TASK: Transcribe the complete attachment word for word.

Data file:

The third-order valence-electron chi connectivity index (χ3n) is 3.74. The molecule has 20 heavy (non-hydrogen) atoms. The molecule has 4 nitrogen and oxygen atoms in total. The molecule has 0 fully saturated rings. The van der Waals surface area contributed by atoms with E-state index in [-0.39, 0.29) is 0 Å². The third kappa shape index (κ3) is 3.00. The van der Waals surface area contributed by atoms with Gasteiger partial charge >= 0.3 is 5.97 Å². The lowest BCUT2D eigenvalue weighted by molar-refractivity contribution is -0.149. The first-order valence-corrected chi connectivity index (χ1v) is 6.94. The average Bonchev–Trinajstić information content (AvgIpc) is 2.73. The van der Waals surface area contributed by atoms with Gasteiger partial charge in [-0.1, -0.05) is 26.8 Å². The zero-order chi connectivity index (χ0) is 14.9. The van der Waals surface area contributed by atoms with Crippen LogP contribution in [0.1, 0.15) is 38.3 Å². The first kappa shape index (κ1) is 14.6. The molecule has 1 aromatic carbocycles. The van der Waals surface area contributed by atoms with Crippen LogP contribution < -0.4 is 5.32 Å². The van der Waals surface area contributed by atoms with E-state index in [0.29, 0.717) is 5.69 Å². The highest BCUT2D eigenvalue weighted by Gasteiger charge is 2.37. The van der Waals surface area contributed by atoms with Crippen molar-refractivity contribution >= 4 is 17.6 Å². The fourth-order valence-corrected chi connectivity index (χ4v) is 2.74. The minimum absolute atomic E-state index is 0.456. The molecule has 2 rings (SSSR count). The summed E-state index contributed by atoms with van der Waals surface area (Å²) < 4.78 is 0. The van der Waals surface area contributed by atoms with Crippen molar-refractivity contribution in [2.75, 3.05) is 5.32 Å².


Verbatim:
The third-order valence-electron chi connectivity index (χ3n) is 3.74. The molecule has 20 heavy (non-hydrogen) atoms. The molecule has 4 nitrogen and oxygen atoms in total. The molecule has 0 fully saturated rings. The van der Waals surface area contributed by atoms with E-state index in [-0.39, 0.29) is 0 Å². The third kappa shape index (κ3) is 3.00. The van der Waals surface area contributed by atoms with Gasteiger partial charge >= 0.3 is 5.97 Å². The lowest BCUT2D eigenvalue weighted by molar-refractivity contribution is -0.149. The first-order valence-corrected chi connectivity index (χ1v) is 6.94. The average Bonchev–Trinajstić information content (AvgIpc) is 2.73. The van der Waals surface area contributed by atoms with Gasteiger partial charge in [-0.1, -0.05) is 26.8 Å². The zero-order chi connectivity index (χ0) is 14.9. The van der Waals surface area contributed by atoms with Crippen LogP contribution in [0.1, 0.15) is 38.3 Å². The first kappa shape index (κ1) is 14.6. The molecule has 1 aromatic carbocycles. The van der Waals surface area contributed by atoms with Crippen LogP contribution < -0.4 is 5.32 Å². The van der Waals surface area contributed by atoms with E-state index in [0.29, 0.717) is 5.69 Å². The highest BCUT2D eigenvalue weighted by Gasteiger charge is 2.37. The van der Waals surface area contributed by atoms with Crippen molar-refractivity contribution >= 4 is 17.6 Å². The fourth-order valence-corrected chi connectivity index (χ4v) is 2.74. The minimum absolute atomic E-state index is 0.456. The molecule has 2 rings (SSSR count). The summed E-state index contributed by atoms with van der Waals surface area (Å²) < 4.78 is 0. The van der Waals surface area contributed by atoms with Crippen molar-refractivity contribution in [2.75, 3.05) is 5.32 Å².